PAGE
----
Vincent Whaley, a rookie from Atlanta, earned the 25th and final PGA Tour card despite missing the cut at Pumpkin Ridge. The Georgia Tech alum waited for two excruciating days to see if he'd earn his card, and upon completion was able to celebrate with his peers as part of The 25 during a ceremony on the 18th green.
"Honestly, I probably had the worst two days of my life trying to figure it out, doing the math and being a complete psychopath," Whaley said. "It was a horrible two days, but it worked out … I'm just really happy right now."
Harrington, whose Sunday score of 69 was his worst of the tournament, still impressed considering what was riding on the outcome. He hit some clutch putts on the back side and held together when the top of the leader board was getting more crowded by the minute.
"I felt better today than I did yesterday," he said. "I felt really nervous yesterday. For me to post the score I did, dealing with those kind of nerves, gave me a lot of confidence today."
Yet, Jenn expected nothing less.
"He persevered today," Jenn said. "He was pretty calm, which is Scottie. That's just how he is. I can't think of anyone who works harder. We're really excited for (the PGA Tour) next year, and for the (Korn Ferry Tour) playoffs this year."
The perseverence is the other major part of the Harrington story. Scott has played in only four PGA Tour events through his long pro career, with the rest of the time being spent on the PGA Tour's minor league circuit. When Harrington started in 2003, it was called the Nationwide Tour. Then it became the Web.com Tour, and now it's the Korn Ferry Tour.
Harrington is one of its oldest members and has been after his PGA Tour card so long, he could have lost faith. But he never gave up.
"This validates a lot of things," he said. "I've always known that I belong out there. I have the game. I can't wait to get started."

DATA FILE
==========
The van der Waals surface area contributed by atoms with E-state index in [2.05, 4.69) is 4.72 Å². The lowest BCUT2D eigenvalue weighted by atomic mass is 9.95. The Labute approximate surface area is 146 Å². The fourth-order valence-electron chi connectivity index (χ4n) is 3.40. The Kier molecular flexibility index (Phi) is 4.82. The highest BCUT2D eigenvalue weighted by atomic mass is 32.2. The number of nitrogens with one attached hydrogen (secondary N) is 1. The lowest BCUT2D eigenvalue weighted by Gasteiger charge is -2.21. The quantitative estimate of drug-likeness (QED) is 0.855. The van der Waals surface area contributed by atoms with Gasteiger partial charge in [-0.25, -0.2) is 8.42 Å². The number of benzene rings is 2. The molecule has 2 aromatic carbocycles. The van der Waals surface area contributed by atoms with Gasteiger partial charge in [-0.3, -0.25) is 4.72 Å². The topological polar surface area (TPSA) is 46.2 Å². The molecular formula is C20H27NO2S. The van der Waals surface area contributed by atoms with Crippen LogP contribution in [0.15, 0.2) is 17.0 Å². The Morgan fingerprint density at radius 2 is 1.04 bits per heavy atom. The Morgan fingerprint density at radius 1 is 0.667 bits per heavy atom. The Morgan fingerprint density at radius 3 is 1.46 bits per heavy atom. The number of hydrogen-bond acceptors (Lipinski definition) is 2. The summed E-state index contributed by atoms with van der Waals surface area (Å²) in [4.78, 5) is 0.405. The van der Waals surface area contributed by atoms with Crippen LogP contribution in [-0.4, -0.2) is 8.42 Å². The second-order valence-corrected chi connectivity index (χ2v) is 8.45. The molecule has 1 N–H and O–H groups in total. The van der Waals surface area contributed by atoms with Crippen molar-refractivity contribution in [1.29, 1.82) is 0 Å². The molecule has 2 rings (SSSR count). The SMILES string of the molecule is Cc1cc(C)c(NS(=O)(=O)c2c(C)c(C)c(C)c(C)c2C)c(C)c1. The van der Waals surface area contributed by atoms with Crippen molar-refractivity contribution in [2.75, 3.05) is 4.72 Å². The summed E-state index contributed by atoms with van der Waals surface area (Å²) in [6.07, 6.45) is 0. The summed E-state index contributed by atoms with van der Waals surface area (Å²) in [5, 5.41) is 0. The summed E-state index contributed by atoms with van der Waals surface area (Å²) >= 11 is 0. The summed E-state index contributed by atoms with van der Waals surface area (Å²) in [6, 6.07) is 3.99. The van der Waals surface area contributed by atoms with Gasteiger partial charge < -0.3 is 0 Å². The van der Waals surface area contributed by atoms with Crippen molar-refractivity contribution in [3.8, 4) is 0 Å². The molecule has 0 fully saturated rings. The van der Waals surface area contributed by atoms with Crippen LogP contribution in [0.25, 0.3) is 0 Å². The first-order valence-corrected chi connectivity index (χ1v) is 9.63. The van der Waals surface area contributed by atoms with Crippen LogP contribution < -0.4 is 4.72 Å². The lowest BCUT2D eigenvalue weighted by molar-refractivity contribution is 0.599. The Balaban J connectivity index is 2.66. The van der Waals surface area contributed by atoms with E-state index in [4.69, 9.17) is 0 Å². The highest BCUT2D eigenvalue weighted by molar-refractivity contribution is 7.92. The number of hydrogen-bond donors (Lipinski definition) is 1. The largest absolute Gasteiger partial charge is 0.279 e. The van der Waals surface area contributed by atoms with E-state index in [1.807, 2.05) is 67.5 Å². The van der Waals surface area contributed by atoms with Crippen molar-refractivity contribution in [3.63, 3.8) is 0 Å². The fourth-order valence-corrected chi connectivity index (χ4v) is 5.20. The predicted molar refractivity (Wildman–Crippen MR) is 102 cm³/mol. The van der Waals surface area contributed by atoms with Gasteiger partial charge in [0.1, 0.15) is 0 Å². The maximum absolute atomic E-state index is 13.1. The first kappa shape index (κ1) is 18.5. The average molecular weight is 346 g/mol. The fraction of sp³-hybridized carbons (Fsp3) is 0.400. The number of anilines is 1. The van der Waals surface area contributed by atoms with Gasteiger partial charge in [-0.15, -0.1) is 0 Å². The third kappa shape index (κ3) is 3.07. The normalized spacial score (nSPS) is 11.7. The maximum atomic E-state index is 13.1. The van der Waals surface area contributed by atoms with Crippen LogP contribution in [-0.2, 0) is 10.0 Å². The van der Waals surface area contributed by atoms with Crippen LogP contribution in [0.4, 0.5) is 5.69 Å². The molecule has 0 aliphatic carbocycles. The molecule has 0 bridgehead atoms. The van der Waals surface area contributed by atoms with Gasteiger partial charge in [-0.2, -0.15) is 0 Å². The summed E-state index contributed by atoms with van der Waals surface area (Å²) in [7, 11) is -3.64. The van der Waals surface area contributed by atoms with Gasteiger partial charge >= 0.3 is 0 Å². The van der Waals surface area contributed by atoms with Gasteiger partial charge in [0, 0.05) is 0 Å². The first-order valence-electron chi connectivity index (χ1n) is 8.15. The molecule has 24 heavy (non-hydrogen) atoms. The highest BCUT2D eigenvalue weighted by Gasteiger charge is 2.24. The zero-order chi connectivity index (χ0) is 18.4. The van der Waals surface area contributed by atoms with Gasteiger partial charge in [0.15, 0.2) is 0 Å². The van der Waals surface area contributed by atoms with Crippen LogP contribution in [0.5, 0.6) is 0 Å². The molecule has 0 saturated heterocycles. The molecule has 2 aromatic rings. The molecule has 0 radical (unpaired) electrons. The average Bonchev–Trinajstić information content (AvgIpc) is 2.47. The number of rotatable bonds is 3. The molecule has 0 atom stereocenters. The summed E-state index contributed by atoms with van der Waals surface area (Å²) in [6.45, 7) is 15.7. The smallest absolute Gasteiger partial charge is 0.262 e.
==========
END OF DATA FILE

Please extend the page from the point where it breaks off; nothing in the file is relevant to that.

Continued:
After two phenomenal shots and a tap-in birdie at No. 18, he dropped into a deep knee bend, looking down at the ground with his face in his hands for maybe half a minute, soaking in the moment.
"I was thinking about everything," Harrington said. "My whole journey. Everything I've been through in my career, and everything we've gone through as a family.
"It just all hit me very hard. It was a really great feeling, and I'll never forget it."
Chris Baker, who — like Whaley — also missed the cut this week, finished as the odd man out at 26th in the points standings. Baker, along with the rest of the top 75 players in the standings, will advance to the Korn Ferry Tour Finals where they, along with PGA Tour players who failed to finish inside the PGA Tour's top-125, will attempt to earn one of 25 additional Tour cards for next season.
China's Xinjun Zhang, who finished T43 this week, retained the top spot in The 25. The top points-earner after the Korn Ferry Tour Championship presented by United Leasing & Finance will earn fully exempt status and an exemption into the 2020 PLAYERS Championship.
Kerry Eggers contributed to this story.